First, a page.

Terrine and Scarpetta both closed in surprising fashion in 2016. Important pieces from both L.A. restaurants remain at The Ponte, an Italian restaurant in Terrine’s shell. Key players include Scarpetta co-founder Scott Conant, Terrine’s front of house partner Stephane Bombet, former Scarpetta chef Freddy Vargas, and Terrine lead bartender Ryan Wainwright.
Wainwright built his reputation at Terrine, Faith & Flower, and Viviane. At The Ponte, a mostly female bar team is mixing Italian-leaning cocktails beneath chandeliers that resemble Midcentury spaghetti, which makes sense given the preponderance of house-made pasta.
Wainwright’s menu includes categories like Classic Cocktails, Modern Cocktails, Award Tour, and Negroni. That’s right, they’ve devoted an entire category to the Negroni, an Italian classic that balances gin, Campari, and vermouth and dates to 1919, when Italian count Camillo Negroni instructed the bartender at Florence’s Caffè Casoni to embolden his Americano.
“The Negroni is the king of Italian drinking culture,” Wainwright said. “It’s hard to talk about digestivos without talking about this classic. My hope at The Ponte was to celebrate its strength while also highlighting versions of it throughout time.” Toward that end, he offers a Flight of All Three Negronis ($15) featuring 2 ounces of each version.
Campari Mixte is a textbook version featuring Occitan gin, Bombay dry gin, Campari, Alessio Vermouth di Torino. White Negroni is the albino of the Negroni world, crafted with Occitan Gin, Bombay dry gin, Contratto bianco vermouth, Bordiga extra dry vermouth, Kina L’Avion, and Salers Aperitif. Mezcal is a smoky, spicy Negroni that combines El Silencio Mezcal, Campari, Alpe LYS, Punt-e-Mes, and Cocchi Dopo Teatro.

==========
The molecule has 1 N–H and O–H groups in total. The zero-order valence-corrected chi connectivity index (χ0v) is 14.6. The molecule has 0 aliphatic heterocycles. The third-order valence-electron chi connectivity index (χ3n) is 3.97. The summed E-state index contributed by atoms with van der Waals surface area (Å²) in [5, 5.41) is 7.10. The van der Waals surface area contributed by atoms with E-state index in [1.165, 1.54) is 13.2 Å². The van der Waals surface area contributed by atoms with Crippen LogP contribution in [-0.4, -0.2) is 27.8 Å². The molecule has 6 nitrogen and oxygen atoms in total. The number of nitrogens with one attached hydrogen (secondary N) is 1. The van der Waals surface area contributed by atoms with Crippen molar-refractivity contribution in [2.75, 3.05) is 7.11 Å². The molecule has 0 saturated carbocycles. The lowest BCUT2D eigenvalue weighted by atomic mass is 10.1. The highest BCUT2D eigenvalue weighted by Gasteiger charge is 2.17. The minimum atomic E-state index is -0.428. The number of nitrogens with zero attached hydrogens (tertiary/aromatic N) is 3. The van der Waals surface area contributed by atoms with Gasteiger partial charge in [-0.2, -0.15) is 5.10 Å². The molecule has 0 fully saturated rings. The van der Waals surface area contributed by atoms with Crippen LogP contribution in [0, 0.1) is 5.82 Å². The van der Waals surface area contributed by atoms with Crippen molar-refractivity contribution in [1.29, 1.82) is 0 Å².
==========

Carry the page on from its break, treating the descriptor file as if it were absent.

Wainwright explained his approach to each Negroni. “For the White Negroni in particular, I really wanted to make it more subtle and nuanced,” he said. “The original version Wayne Collins came up with was rough and quite sharp, and my hope was to layer flavors to create a clean, nuanced version. To accomplish this, I use 2 different vermouths and 2 different bitters: instead of one ounce suze or a bittering agent I use half Salers and half Tempus Fugit l’Aero d’Or; and instead of an ounce of Lillet or other type of vermouth I do half Bordiga Extra Dry Vermouth and half Contratto Bianco Vermouth. The effects are layered and quite deep.
For the Mezcal Negroni I wanted to play off the vegetality of the mezcal while using its smoke as an accent. First, I split the bitters—half Campari and half Alpe LYS Bitters. Then, I split the vermouth with two very bitter vermouth amaros – Cocchi Dopo Teatro and Punt-e-Mes – to stand up to all the big flavors. I’ve had both of these Negronis many times but always felt that they were out of balance. The bitters in the white always was yelling down my throat and the mezcal was always so sharp and out of place. My goal was to round out the edges while drawing from all over to create very complex and elegant variations.”
Of course, no matter how detailed Wainwright gets, trying the drinks are still vital. Head to The Ponte for a three-Negroni tasting and receive a nuanced master class.